Proud uncle prepares to solemnize a family wedding

July 31, 2004|By ROB KASPER

WELLESLEY, Mass. - Today I marry my nephew.

Let me rephrase that. Late this afternoon, barring a hurricane or a bad case of nerves, I will "solemnize" the marriage of my nephew Jeremy and his intended, Kate Beattie, in a ceremony just outside Boston.

It is not a career change. Pursuant to the provisions of Chapter 207, Section 39 of the Massachusetts General Laws, the legal avenue that authorizes this procedure in the Bay State, my role as a "solemnizer" expires at midnight. I am a "marrying man" for one day, one wedding.

To earn this honor, I had to fill out a form, and my brother, the groom's father and a Massachusetts resident, had to write a letter to the Secretary of the Commonwealth attesting to my long-standing relationship with my nephew, my years of studying theology in college and to my high moral fiber.

The state of Massachusetts studied the letter and said it wanted $25. I sent in the money and got a form affixed with the Great Seal of the Commonwealth, which will be presented along with the marriage license to the town clerk, and everything, I am told, will be official.

This saga began months ago when my sister-in-law called with the news that my nephew and his bride-to-be wanted me to officiate at their wedding. Like many members of the family, I was delighted that the couple was getting married, and further delighted that the wedding was to be held in Wellesley, and not Fairbanks, Alaska, where the couple resides.

In addition to being a long haul from Baltimore, Fairbanks strikes me as alarmingly outdoorsy. There it is not uncommon, I have been told, to have a moose wander into your yard, devour your apple tree, then lounge on your porch. At least that happened to my nephew.

In his time in Alaska, my nephew, a graduate student at the University of Alaska, has held a variety of jobs in the great outdoors. One job, monitoring water flow at remote locales, required him to get "bear defense training." That meant learning to shoot a shotgun. His bride-to-be has also prowled the wilds, collecting grasshoppers and rare plants for various research projects.

They are, in other words, not the kind of people who pine for a church wedding with great pomp and ceremony presided over by a bishop. Instead they chose to write their own vows and get married in a simple, personal, outdoor ceremony at my brother's house.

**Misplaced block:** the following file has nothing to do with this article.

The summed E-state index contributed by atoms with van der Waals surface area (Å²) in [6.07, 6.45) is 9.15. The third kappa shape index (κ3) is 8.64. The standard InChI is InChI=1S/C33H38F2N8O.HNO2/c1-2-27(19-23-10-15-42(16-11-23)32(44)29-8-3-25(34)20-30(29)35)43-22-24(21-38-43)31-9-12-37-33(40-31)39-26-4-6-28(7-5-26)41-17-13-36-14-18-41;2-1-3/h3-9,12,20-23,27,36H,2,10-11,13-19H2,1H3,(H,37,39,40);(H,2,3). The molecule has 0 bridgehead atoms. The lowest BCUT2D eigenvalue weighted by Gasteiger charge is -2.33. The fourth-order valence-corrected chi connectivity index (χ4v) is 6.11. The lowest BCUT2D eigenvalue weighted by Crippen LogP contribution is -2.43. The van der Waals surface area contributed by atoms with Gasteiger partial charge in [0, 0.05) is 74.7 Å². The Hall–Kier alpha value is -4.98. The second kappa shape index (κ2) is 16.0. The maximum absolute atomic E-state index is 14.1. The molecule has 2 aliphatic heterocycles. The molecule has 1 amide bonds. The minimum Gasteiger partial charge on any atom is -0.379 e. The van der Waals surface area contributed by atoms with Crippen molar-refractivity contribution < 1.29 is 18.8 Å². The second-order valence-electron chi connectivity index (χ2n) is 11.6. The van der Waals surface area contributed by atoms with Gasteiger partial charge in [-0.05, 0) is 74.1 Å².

In Baltimore, my family's reaction to my selection as a wedding solemnizer was not overwhelmingly enthusiastic. My older son, a recent college graduate, shook his head and muttered, "That's weird." My younger son, a college sophomore, shrugged off the news but later got worried that I might use the occasion to recycle my supper-table sermons on what is wrong with the youth of today.

My wife, my inspiration, my help mate, my companion for 33 years of marriage, immediately stated, "You can't have anything to drink!" That is pretty good advice, according to Rae Meadows, who last month presided over the wedding of her sister, Susannah, to Darin Strauss at the Oldfield Outfitters Club in Okatie, S.C.

Meadows, a copy writer for People magazine, is now also a minister in the Church of Spiritual Humanism, a credential she obtained online from the Web site, spiritualhumanism.org.

According to the site, the church is a nonprofit religious organization in Jenkintown, Pa., that believes in fusing "traditional religious behaviors onto the foundation of scientific humanist inquiry." Since requirements on who can preside over a wedding vary from state to state, the group's Web site recommended checking with the office that issues marriage licenses in a locality before proceeding with a wedding.

After her research found she could legally officiate at her sister's South Carolina wedding, Meadows held meetings with the couple to draft their vows. Her sister is an editor and writer at Newsweek, and her new brother-in-law is a novelist. The ceremony went through several rewrites, Meadows said, adding that many of her original high and mighty thoughts and polysyllabic words ended up in the wastebasket.

"It was fun," she said, describing the ceremony in a brief telephone interview, "and it was very personal." A major challenge of the job, she said, was being heard. The wedding was held outside and as the ceremony commenced, a storm approached. The rain held off, but the wind blew. Meadows, the rookie reverend, had to shout to be heard.

In my wanderings, I learned that there are now trained non-denominational professionals that couples can hire to preside over their weddings. One group, based in Montclair, N.J., is Celebrant USA Foundation and Institute (celebrantusa.org).

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